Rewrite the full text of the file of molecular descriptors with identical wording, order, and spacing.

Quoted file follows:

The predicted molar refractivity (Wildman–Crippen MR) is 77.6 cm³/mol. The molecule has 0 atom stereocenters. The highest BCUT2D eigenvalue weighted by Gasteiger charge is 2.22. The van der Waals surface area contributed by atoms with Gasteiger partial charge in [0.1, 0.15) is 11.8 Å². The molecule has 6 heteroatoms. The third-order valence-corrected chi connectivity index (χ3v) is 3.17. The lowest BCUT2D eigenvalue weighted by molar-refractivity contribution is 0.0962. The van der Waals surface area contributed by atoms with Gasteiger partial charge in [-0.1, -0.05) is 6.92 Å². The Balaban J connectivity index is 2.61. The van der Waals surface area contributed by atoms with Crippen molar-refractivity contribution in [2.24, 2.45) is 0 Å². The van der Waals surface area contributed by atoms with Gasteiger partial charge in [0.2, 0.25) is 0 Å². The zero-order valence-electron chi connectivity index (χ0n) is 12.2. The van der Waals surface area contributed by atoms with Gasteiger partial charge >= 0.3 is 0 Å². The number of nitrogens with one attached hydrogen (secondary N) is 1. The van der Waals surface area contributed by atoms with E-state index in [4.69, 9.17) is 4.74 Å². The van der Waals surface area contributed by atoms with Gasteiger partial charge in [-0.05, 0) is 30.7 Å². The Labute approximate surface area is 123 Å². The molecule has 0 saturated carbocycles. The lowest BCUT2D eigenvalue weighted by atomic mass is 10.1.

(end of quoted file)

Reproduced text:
The predicted molar refractivity (Wildman–Crippen MR) is 77.6 cm³/mol. The molecule has 0 atom stereocenters. The highest BCUT2D eigenvalue weighted by Gasteiger charge is 2.22. The van der Waals surface area contributed by atoms with Gasteiger partial charge in [0.1, 0.15) is 11.8 Å². The molecule has 6 heteroatoms. The third-order valence-corrected chi connectivity index (χ3v) is 3.17. The lowest BCUT2D eigenvalue weighted by molar-refractivity contribution is 0.0962. The van der Waals surface area contributed by atoms with Gasteiger partial charge in [-0.1, -0.05) is 6.92 Å². The Balaban J connectivity index is 2.61. The van der Waals surface area contributed by atoms with Crippen molar-refractivity contribution in [2.24, 2.45) is 0 Å². The van der Waals surface area contributed by atoms with Gasteiger partial charge in [0.2, 0.25) is 0 Å². The zero-order valence-electron chi connectivity index (χ0n) is 12.2. The van der Waals surface area contributed by atoms with Gasteiger partial charge >= 0.3 is 0 Å². The number of nitrogens with one attached hydrogen (secondary N) is 1. The van der Waals surface area contributed by atoms with E-state index in [4.69, 9.17) is 4.74 Å². The van der Waals surface area contributed by atoms with Gasteiger partial charge in [-0.05, 0) is 30.7 Å². The Labute approximate surface area is 123 Å². The molecule has 0 saturated carbocycles. The lowest BCUT2D eigenvalue weighted by atomic mass is 10.1.